Feb 5, 2013
Beat Hazard Ultra lets the music control the action.
The gameplay was fairly fierce, and I found it to be a cool space shooter in and of itself. The action was unrelenting, with enemy spacecraft of different destructive and defensive capabilities coming at me singly and in waves from different angles on the screen. I really liked the ease of handling at the lower levels, in that it allowed me to enjoy the game and learn how to be successful at the same time. The wavy nature of flight and the altering aggressiveness of the enemy made for interesting sequences. Arcade staples like power-ups, multipliers, game cash collection leveling were all present.
When the games hints at an explosion of color, it is not exaggerating; Beat Hazard Ultra packs in some serious strobe-y power which especially popped against the dark background.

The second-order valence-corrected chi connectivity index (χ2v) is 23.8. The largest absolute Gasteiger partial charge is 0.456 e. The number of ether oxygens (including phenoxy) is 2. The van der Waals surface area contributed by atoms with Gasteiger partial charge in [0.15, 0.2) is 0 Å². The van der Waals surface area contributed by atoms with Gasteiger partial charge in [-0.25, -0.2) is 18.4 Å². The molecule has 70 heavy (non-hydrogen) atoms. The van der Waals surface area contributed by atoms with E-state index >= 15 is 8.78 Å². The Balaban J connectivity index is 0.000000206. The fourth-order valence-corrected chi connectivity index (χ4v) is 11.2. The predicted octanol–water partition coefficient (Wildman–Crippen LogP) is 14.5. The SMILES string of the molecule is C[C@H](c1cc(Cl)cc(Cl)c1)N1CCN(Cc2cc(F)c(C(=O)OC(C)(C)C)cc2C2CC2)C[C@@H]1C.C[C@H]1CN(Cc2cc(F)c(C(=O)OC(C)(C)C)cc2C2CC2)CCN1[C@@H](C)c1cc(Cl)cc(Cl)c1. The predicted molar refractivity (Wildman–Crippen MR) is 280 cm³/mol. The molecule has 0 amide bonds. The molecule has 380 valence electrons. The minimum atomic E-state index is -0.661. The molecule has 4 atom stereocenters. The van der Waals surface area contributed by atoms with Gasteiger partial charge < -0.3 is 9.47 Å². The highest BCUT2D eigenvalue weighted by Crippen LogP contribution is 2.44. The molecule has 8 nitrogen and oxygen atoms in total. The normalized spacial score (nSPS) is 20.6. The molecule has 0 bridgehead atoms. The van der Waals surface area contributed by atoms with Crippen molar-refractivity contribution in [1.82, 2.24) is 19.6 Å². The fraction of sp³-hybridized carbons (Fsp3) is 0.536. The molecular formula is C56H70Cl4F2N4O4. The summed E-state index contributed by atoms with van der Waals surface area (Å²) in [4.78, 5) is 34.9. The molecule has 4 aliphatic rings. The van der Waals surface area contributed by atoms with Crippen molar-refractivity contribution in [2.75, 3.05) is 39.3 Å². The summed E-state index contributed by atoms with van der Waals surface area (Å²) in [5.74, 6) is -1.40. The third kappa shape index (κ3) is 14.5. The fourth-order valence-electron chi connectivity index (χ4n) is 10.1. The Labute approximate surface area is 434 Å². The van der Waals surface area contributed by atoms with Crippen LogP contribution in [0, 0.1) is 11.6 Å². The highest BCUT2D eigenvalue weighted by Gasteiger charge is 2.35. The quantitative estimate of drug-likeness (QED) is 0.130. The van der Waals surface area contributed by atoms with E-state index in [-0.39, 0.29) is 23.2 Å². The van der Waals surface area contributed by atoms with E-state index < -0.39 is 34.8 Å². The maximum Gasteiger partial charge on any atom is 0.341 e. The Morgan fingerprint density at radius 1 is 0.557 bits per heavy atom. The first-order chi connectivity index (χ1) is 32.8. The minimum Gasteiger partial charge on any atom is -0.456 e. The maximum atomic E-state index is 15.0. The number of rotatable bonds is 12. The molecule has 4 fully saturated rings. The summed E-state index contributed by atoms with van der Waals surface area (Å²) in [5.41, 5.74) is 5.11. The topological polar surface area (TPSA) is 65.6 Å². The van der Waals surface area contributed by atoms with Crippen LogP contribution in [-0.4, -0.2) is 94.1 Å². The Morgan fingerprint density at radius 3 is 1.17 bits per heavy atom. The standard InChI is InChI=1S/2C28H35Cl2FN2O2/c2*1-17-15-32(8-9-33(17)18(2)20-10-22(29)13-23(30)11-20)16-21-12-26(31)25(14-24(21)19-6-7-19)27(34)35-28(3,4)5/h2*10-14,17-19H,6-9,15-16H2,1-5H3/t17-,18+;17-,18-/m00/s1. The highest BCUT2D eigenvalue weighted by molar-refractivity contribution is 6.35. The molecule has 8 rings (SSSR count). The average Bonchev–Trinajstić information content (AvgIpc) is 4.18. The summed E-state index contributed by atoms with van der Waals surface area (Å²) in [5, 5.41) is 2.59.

The game made music a major part of its infrastructure, by appealing to my inner Dr Dre. I could source the soundtrack from music on my device, or even streamed music. I found that to be even more fantastic in practice than I imagined before playing. With this game, being intertwined in the fabric of the game allowed for an almost innate connection that made it more enjoyable. And yes, the game literally moved to the beat, making song selection a valid part of difficulty.
The game had plenty of options. For example, the control-set had options, as I could use a singe stick to dance around. Still, I thought the controls did take some getting used to at the more complex configurations.
Beat Hazard Ultra was an enjoyable romp that any music lover would be almost insane to not love. If blasting aliens out of the sky was not enough fun, doing it to overlay of Brick House definitely will be.